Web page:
Folk-tinged indie rock is renowned for beautiful lyrics, intricate melodies, and stunning collaborations. It’s a style that’s held the spotlight inside indie circles for years, with good reason. Current stars such as Sharon Van Etten released her fifth album; Remind Me Tomorrow, just weeks ago. Van Etten goes for soul-crushing while experimenting with haunting, cinematic synth-led tracks. Last year’s For My Crimes by Marissa Nadler is equally haunting, albeit in much more subtle light. Just last week, Phoebe Bridgers and Conor Oberst teamed up as Better Oblivion Community Center, delivering their intimate debut album that showcases both of their unique types of storytelling. Here enters Tiny Ruins, originally a moniker for New Zealand singer-songwriter Hollie Fullbrook.
Subsequent to the release of debut full-length, Some Were Meant For Sea, in 2011, Tiny Ruins opened for Fleet Foxes and toured internationally with Beach House. Cass Basil (bass) and Alexander Freer (drums) later made Tiny Ruins an ensemble, in turn recording the second album, Brightly Painted One, in 2014. Tiny Ruins were bestowed Best Alternative Album for Brightly Painted One at the New Zealand Music Awards in late 2014. Tiny Ruins wistful new album, Olympic Girls, out today, is the next big indie folk album of 2019.
Gang Of Youths are Australia’s biggest success story in years. The Sydney-based band formed in 2012 and has enjoyed a steady stream of success, be it selling out larger and larger venues or recipients of critical acclaim. Flash forward to now, when Gang Of Youths had to announce a whopping 21 dates (all sold-out) for their Say Yes To Life Tour, with eight sold-out dates at Melbourne’s iconic Forum Theatre alone. Last year, the band received seven ARIA award nominations for their brilliant #1 album, Go Farther In Lightness. They won four of them (Album Of The Year, Best Group, Best Rock Album, and Producer of The Year – for Gang Of Youths & Adrian Breakspear). They even supported the mighty Foo Fighters for seven nights in the US during the band’s Concrete and Gold Tour last month! So, Gang Of Youths’ Say Yes To Life Tour is a big deal; for the band and their loyal, growing fan-base. It’s an absolute triumph: a homecoming for our dearest indie rock band, and a celebration of positivity and growth.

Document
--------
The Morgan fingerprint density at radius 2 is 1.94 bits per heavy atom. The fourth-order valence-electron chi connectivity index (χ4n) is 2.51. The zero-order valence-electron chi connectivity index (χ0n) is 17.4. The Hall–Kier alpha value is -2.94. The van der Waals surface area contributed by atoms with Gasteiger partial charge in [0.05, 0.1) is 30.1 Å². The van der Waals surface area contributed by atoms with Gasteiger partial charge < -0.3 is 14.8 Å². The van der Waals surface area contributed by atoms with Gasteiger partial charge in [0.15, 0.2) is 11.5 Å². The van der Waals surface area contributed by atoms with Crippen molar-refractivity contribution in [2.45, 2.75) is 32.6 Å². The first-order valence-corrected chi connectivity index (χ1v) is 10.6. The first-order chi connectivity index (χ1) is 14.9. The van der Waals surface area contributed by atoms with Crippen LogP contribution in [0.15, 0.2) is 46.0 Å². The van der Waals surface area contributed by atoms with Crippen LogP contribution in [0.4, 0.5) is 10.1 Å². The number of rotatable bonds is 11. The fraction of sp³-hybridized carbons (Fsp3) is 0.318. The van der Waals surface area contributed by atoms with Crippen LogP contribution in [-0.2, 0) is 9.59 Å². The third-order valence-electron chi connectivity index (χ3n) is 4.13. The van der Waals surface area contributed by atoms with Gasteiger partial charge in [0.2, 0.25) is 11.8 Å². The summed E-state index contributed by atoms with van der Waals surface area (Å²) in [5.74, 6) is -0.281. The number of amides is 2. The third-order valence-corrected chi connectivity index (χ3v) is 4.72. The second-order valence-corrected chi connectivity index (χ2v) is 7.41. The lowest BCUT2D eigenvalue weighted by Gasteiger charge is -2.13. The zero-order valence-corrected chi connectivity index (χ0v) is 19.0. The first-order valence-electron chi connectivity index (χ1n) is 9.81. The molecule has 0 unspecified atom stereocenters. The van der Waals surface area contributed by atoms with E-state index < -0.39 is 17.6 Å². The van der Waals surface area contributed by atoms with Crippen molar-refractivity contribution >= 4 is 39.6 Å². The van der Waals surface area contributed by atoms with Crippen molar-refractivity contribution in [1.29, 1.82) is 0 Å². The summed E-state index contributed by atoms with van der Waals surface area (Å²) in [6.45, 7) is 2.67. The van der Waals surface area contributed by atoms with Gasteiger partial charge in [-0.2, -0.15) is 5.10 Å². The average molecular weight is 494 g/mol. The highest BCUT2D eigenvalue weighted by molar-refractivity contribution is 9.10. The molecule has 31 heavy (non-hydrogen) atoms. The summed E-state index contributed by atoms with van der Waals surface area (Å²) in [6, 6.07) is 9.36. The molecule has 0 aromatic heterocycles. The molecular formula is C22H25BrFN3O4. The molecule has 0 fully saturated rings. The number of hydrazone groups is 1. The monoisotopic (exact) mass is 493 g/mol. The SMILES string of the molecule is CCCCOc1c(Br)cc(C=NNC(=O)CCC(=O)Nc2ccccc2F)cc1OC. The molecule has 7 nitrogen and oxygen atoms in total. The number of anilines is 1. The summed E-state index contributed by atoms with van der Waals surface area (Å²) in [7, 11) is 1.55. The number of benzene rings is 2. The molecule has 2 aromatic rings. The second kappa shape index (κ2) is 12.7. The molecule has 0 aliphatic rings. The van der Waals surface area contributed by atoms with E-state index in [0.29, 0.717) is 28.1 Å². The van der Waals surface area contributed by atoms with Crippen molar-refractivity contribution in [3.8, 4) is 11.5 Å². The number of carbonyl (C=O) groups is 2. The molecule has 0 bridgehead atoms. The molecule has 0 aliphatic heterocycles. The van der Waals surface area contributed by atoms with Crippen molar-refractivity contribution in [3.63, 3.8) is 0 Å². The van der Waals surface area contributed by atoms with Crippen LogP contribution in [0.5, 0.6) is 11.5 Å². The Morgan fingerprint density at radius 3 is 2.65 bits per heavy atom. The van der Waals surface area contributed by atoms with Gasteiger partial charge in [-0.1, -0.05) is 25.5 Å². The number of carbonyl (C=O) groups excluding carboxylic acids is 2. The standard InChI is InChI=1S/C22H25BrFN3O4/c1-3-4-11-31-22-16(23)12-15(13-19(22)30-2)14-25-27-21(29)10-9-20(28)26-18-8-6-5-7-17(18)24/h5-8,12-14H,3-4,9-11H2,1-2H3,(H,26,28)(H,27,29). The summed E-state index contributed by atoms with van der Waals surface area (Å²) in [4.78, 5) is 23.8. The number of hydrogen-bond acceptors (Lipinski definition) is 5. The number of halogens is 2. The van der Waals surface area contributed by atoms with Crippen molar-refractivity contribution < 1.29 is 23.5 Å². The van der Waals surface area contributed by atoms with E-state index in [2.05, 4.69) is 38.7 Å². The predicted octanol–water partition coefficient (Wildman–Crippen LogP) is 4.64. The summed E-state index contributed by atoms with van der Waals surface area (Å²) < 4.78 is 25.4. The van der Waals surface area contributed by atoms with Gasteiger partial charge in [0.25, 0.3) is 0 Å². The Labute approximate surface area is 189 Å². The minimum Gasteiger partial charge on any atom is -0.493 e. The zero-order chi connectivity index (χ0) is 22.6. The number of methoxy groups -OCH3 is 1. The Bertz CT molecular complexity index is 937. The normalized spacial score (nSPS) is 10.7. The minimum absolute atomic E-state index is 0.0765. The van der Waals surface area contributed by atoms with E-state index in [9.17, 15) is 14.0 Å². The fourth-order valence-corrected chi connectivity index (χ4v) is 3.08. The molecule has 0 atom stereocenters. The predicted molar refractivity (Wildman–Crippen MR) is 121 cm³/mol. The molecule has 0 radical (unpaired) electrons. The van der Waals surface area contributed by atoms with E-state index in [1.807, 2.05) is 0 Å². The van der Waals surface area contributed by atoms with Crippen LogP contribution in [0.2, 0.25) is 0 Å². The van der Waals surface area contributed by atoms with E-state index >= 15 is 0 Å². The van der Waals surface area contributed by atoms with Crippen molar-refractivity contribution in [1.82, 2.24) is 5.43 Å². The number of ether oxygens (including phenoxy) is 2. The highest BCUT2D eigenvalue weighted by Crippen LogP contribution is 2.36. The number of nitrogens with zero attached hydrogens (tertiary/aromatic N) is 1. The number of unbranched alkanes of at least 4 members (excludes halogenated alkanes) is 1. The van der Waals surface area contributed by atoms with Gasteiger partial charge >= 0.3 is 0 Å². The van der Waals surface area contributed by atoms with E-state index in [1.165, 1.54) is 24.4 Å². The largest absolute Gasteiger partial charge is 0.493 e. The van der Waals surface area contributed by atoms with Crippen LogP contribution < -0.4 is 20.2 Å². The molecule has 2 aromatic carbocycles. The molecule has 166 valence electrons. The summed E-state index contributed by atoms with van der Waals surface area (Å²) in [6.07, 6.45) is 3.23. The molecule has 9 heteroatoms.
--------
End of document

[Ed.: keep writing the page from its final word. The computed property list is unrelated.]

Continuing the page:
I’ve been waiting for a band like The Sonder Bombs to come along. The four-piece from Cleveland, Ohio has assembled an immersive collection of tracks to make up their debut album, Modern Female Rockstar. The band promises to change up the scene with their brand of unrelenting, socially conscious pop-punk – with the ukulele as a main star! Pop punk hasn’t been this fun, or sounded this important, in god knows how long. Modern Female Rockstar is urgent, shimmers, and explodes. With “Title” and “Twinkle Lights,” The Sonder Bombs join peers in UK riot grrrl group Peach Club and punk rock band Dream Wife, as well as Australian rockers Camp Cope and Courtney Barnett in penning tracks that carry hefty messages – these phenomenal artists relentlessly and publicly condemn sexual assault. But, The Sonder Bombs don’t forget to have some fun along the way, allowing their songs to revel in quickly found assurance.